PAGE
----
3:10 to Yuma

Dates and Venue 29 August – 1 September 2011 | Pacific Cinémathèque, 1131 Howe Street, Vancouver

Reviewer John Jane

Delmer Daves’ 1957 original 92-minute film in glorious black n’ white was, and still is more than just a western. Its taut drama and human tensions made it popular among audiences and critics alike. Glenn Ford is brilliantly phlegmatic playing against type as the charming, yet ruthless outlaw Ben Wade and Van Heflin is earnestly self-loathing as the down on his luck rancher turned reluctant hero Dan Evans.

It is also well worth watching for a tongue-in-cheek performance by Henry Jones as the town drunk and a stellar performance by then thirty-year–old Richard Jaeckel as Ben Wade’s sidekick Charlie Prince. Both went on to establish themselves as two of Hollywood's most prolific supporting actors.

When Ben Wade is arrested in a small town saloon, the local sheriff hatches a plan to secretly transport him to a railway station in Contention City, then put him on a train to Yuma and stand trial for murder. No one wants the job of escorting Wade on the journey to Yuma so Evans signs up for the $200 fee.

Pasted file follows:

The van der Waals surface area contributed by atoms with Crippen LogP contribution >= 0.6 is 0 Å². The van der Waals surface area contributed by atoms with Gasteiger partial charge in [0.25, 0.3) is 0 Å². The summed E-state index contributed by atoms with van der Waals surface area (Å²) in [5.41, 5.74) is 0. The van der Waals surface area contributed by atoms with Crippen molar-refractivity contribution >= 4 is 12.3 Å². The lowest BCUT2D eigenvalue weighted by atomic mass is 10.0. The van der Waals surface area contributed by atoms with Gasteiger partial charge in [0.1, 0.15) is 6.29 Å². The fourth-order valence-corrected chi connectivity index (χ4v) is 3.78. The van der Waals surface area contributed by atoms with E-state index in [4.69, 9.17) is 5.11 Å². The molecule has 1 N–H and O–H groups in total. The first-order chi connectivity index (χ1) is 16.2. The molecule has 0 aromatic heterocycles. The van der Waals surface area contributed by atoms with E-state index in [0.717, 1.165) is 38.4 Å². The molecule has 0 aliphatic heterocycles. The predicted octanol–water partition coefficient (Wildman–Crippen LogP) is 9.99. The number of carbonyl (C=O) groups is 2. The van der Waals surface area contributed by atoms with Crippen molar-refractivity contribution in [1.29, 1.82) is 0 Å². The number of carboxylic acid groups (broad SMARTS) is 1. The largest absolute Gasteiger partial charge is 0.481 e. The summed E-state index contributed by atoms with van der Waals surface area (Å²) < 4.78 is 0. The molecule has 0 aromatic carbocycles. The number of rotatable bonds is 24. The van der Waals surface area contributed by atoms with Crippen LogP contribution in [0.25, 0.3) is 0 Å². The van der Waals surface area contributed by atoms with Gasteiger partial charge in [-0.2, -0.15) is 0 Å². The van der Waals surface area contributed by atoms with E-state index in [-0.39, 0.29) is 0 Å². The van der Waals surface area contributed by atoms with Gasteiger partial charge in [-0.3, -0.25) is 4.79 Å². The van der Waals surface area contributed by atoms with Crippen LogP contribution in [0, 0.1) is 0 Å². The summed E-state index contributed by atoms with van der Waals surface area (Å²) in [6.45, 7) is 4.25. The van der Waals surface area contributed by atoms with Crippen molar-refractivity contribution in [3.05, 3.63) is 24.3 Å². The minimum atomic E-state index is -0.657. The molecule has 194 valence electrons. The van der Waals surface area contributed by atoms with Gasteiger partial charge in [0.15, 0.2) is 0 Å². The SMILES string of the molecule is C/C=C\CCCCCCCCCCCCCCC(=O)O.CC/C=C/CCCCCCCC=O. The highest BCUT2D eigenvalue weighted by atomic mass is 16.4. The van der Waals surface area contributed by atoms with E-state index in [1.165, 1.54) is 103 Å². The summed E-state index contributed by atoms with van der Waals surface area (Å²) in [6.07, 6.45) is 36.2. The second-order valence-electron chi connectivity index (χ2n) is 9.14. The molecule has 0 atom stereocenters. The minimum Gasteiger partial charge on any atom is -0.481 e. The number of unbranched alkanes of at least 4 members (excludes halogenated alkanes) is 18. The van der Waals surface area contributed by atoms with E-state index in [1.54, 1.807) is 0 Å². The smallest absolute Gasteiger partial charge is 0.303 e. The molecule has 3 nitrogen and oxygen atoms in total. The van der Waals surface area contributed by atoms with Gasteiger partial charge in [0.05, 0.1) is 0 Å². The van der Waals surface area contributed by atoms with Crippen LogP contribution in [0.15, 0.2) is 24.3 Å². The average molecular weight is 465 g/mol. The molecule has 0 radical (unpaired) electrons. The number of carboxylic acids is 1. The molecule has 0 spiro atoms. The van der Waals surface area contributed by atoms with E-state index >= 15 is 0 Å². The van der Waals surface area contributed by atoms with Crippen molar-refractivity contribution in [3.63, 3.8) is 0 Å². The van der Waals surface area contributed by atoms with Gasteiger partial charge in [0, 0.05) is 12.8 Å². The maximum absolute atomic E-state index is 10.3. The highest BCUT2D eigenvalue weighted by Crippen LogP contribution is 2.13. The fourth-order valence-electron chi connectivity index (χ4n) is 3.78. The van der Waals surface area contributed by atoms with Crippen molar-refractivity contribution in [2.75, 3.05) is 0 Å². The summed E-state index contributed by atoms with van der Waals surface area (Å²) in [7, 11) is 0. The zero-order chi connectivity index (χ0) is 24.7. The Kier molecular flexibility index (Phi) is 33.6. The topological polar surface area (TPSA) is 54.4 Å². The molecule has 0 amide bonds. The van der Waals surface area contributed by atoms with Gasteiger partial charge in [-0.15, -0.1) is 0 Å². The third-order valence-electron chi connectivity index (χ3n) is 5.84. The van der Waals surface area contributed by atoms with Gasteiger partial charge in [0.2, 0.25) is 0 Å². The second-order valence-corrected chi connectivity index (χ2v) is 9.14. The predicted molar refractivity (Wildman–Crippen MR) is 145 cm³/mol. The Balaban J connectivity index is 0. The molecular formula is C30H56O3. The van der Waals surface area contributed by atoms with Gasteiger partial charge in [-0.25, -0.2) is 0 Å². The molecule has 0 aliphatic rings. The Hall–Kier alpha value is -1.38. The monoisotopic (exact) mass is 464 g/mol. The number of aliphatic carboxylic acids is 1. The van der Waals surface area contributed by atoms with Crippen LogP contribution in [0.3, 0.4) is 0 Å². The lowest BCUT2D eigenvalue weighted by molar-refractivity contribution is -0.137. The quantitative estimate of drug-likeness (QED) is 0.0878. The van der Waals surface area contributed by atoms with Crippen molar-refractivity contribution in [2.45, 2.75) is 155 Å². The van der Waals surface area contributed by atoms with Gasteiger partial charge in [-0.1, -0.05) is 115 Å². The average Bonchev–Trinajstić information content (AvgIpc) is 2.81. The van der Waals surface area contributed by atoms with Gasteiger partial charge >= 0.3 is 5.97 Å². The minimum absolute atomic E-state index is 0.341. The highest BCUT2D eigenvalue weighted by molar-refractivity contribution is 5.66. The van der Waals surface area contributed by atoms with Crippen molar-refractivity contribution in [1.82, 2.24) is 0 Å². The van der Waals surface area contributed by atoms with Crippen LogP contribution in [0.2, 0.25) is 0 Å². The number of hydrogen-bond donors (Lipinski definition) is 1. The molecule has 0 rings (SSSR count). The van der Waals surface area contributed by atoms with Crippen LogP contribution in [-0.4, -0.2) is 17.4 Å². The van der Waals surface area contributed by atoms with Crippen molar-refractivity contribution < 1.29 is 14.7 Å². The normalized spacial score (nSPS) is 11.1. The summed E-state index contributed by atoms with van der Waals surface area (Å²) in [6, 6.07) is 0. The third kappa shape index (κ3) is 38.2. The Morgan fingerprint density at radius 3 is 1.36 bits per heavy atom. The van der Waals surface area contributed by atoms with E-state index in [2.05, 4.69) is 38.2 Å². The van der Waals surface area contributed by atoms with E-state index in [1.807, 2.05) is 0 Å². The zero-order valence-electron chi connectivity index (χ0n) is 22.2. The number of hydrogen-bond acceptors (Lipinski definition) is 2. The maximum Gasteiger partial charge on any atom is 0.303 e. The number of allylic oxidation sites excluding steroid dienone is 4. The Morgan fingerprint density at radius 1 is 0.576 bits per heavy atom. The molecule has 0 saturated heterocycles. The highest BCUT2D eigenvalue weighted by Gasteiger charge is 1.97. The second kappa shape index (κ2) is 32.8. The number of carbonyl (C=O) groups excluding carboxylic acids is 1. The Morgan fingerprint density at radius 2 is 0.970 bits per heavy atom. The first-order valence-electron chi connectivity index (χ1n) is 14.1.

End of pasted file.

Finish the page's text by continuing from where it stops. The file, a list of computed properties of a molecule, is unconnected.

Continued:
The film plays off the psychological sparring between the two men who each have their own guarded code of honour. Predictably, Evans is deserted by everyone and is thus faced with the dilemma of being the last man standing between Wade and his gang or letting the outlaw go free.

It took exactly 50 years for director James Mangold to believe that the film was worth remaking. The remake with Russell Crowe as Ben Wade, Christian Bale as Dan Evans and Ben Foster as Charlie Prince was also a cinematic success, but for me, it doesn’t quite have the same charm as the original nor does it have the late, great Frankie Laine singing the title song.

© 2011 John Jane